Banking confidentiality is still important

Austria shows the way.

In a world where financial privacy is becoming increasingly difficult to obtain, it’s heartening to hear that Austria is toughing it out alone and refusing to relinquish its constitutionally protected banking confidentiality.

It is now the only EU country to take this stance, after Luxembourg, another historic centre of financial discretion, this week agreed to disclose its foreign residents’ financial details with the governments in their home countries. HNWs who originally chose Luxembourg for its banking confidentiality must be encouraged to hear that, at least for the time being, there is one other European country that does not seem intent on blabbing about its citizens’ private matters in the interests of fighting tax evasion.

When European finance ministers meet this weekend in Dublin, Maria Fekter, Austria’s finance minister, will make the important point that fighting tax evasion is not mutually incompatible with preserving financial confidentiality. She has said today that Austria will "stick to bank secrecy", at the same time as doing everything it can to prevent tax evaders and money launders storing their money there. How long Austria can hold out, however, is uncertain, as she will no doubt come under heavy fire from her European counterparts.

As I wrote last week when the Guardian unveiled its investigation into offshore banking on the British Virgin Islands, not everyone who chooses to place their money in a jurisdiction other than that in which they live or do business is involved in nefarious goings-on. Clients have a right to expect privacy in their financial matters when they are doing nothing wrong.

But this distinction — between criminality and legitimate, private, offshore banking — is increasingly being blurred by the media and governments. Austria’s commitment to retaining banking confidentiality proves its commitment to the latter, rather than constituting an invitation to those who have something to hide.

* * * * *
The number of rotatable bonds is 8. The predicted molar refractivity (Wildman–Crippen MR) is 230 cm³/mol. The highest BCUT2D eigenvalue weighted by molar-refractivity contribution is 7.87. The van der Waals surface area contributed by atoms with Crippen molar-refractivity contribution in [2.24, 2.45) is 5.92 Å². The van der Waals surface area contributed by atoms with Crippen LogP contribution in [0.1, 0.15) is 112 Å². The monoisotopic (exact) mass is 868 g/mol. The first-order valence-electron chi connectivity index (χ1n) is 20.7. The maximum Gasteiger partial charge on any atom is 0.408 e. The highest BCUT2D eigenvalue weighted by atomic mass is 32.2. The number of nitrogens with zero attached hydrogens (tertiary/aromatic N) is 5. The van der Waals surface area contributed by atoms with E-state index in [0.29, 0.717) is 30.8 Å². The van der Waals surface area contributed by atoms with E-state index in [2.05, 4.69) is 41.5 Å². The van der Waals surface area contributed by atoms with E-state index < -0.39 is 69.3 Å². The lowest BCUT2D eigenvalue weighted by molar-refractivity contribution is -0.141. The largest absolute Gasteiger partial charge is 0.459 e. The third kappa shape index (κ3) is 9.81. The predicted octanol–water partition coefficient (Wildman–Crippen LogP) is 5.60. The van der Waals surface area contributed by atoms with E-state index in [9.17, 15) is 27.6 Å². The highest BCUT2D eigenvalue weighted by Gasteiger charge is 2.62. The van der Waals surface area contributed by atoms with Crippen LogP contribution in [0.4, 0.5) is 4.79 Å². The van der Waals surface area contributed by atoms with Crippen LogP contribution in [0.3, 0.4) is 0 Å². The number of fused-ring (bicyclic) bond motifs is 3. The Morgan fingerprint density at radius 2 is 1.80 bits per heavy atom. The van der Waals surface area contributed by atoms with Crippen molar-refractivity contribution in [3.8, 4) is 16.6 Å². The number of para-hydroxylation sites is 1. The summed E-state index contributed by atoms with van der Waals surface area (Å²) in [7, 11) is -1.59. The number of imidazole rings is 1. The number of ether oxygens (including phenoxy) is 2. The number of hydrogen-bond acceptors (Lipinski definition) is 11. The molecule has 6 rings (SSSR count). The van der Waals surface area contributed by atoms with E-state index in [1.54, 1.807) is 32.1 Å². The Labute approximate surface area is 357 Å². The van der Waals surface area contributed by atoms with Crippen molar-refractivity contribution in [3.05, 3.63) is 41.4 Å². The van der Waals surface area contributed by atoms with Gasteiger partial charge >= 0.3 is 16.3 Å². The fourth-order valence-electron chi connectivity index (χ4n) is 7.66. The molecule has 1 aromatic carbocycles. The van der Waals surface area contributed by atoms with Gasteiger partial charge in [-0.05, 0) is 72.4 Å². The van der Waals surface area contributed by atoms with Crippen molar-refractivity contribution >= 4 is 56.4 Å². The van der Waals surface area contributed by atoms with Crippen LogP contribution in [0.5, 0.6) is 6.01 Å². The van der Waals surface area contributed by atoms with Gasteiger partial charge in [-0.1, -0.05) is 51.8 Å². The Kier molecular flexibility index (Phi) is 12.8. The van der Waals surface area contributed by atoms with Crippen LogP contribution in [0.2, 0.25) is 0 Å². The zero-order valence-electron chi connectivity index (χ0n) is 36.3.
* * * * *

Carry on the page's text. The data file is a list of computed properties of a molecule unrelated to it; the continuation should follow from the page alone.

This piece first appeared in Spear's magazine

City of London. Photograph: Getty Images

Mark Nayler is a senior researcher at Spear's magazine.

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Watch: The evidence Nigel Farage said money sent to the EU should go to the NHS

After the EU referendum result, Nigel Farage said it was a "mistake" for Leave to suggest funds could go to the NHS. But what's this?

Remember Friday? (I know: it's not necessarily a pleasant thing to do, but bear with me.) On Friday, hours after the result of the EU referendum was announced, Nigel Farage appeared on Good Morning Britain and said that the Leave campaign advertising which linked the extra "£350m a week" Brexit would allegedly gift us with the NHS was a "mistake".

Sure, it was on posters, and emblazoned on a bus, and he didn't speak up to disabuse anyone of the notion. But let's give Farage the benefit of the doubt and pretend he does sorely regret the fact that, through no fault of his own, members of the electorate may have been led to believe that that money would be put into healthcare. It must be tough, when you ought to be high on your victory, to have to answer for other people's mistakes

Ah. Hold that thought.

It looks like the Independent has unearthed a video of Nigel Farage on television before the vote, and  strange thing  he tells Hilary Benn that the money currently being sent to Europe should be spent on, er, "schools, hospitals and the NHS".

Well, this mole isn't sure what to say. Maybe Farage doesn't remember this specific moment? Maybe when he said "schools, hospitals and the NHS" he actually meant something different, like "negotiating our exit from the EU", or "paying to access the common market despite no longer being a member"? Or maybe when he said that money should be spent on these things, he didn't mean it necessarily would be, and it would have been entirely unreasonable for the voting public to make such an absurd leap?

All I can suggest is that you watch and decide for yourself, dear reader.

I'm a mole, innit.